By Jude Atupulazi
These are not happy times for Christians in Nigeria. Never a time in the modern history of Nigeria has the nation been so sharply divided along religious and ethnic lines. This has turned the country into one large killing field, especially in the northern part.
Those being killed have mostly been Christians. The list is long and does not seem ready to end any time soon, given the scenario in the country. But by far the greater tragedy is that the government of the day seems loath to take action to check the country’s slide to anarchy.
And so on Tuesday, February 11, the latest victim of the orgy of bloodletting perpetrated by the untouchable Fulani terrorists was laid to mother earth. That victim was a young, vibrant seminarian of Good Shepherd Seminary, kaduna, by name, Michael Nnadi, of Sokoto Diocese, who, however, was an indigene of Uga, Anambra State. He was killed alongside a doctor’s wife after he was abducted from the seminary with three other seminarians.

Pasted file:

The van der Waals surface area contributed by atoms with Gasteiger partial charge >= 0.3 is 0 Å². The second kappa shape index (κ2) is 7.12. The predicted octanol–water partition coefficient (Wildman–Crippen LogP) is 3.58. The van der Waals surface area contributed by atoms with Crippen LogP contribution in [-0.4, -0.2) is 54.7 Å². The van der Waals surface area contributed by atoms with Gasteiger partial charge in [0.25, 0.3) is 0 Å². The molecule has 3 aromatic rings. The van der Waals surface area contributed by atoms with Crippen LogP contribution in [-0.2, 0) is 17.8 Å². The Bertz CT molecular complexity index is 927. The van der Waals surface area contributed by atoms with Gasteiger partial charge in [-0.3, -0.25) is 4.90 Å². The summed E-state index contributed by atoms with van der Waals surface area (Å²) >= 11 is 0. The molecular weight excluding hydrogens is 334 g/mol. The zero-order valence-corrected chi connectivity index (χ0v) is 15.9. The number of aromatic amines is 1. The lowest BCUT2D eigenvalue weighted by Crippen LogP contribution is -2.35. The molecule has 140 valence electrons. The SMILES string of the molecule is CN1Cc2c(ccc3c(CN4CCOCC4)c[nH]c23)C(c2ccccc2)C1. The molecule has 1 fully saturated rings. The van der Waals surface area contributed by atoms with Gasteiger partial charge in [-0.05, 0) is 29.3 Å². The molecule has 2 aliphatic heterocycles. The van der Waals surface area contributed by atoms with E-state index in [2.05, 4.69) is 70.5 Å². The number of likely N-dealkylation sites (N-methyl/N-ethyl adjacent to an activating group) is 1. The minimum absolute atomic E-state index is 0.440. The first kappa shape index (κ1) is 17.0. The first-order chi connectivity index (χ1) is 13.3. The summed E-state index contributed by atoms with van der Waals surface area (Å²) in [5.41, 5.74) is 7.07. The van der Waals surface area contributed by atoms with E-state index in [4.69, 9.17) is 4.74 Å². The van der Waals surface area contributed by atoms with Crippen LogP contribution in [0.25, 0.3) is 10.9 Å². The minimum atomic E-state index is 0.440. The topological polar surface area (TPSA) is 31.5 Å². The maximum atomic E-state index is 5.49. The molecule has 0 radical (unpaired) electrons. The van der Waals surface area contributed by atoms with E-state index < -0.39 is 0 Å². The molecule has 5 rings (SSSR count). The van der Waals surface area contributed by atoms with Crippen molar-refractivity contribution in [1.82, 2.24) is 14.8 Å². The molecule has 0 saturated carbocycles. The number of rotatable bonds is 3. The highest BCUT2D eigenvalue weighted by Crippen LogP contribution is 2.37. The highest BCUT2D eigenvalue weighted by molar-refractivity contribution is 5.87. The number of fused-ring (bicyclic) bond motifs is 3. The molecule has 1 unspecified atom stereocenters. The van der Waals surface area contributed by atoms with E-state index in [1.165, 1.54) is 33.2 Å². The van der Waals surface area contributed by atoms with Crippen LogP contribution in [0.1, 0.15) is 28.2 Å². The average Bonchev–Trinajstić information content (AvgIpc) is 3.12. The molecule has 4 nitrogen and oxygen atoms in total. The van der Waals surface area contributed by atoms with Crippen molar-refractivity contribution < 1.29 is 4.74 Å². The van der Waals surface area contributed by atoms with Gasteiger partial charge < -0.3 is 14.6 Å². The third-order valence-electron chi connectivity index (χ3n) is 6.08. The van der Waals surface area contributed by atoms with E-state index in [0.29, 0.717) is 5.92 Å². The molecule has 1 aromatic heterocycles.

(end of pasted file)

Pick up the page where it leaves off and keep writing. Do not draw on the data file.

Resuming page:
His dead body was found by the roadside, three weeks after his abduction.
Since then the Christian community, and, indeed, the entire nation had been thrown into mourning. His death came in the wake of the abduction and beheading of the chairman of the Christian Association of Nigeria, CAN, Adamawa Chapter, by same Fulani terrorists. Protests had trailed both developments, with Nigerians calling for the resignation or sacking of the country’s security chiefs, following their inability to check the killings. Some even called for the resignation of President Muhammadu Buhari for same reason.
Amid the protests and calls for the resignation or rejigging of the nation’s security apparatus,the orphaned seminarian was buried last Tuesday in Kaduna, with the Bishop of Sokoto Diocese, Most Rev Matthew Hassan Kukah, delivering a homily that has since become a major topic of discourse across the country.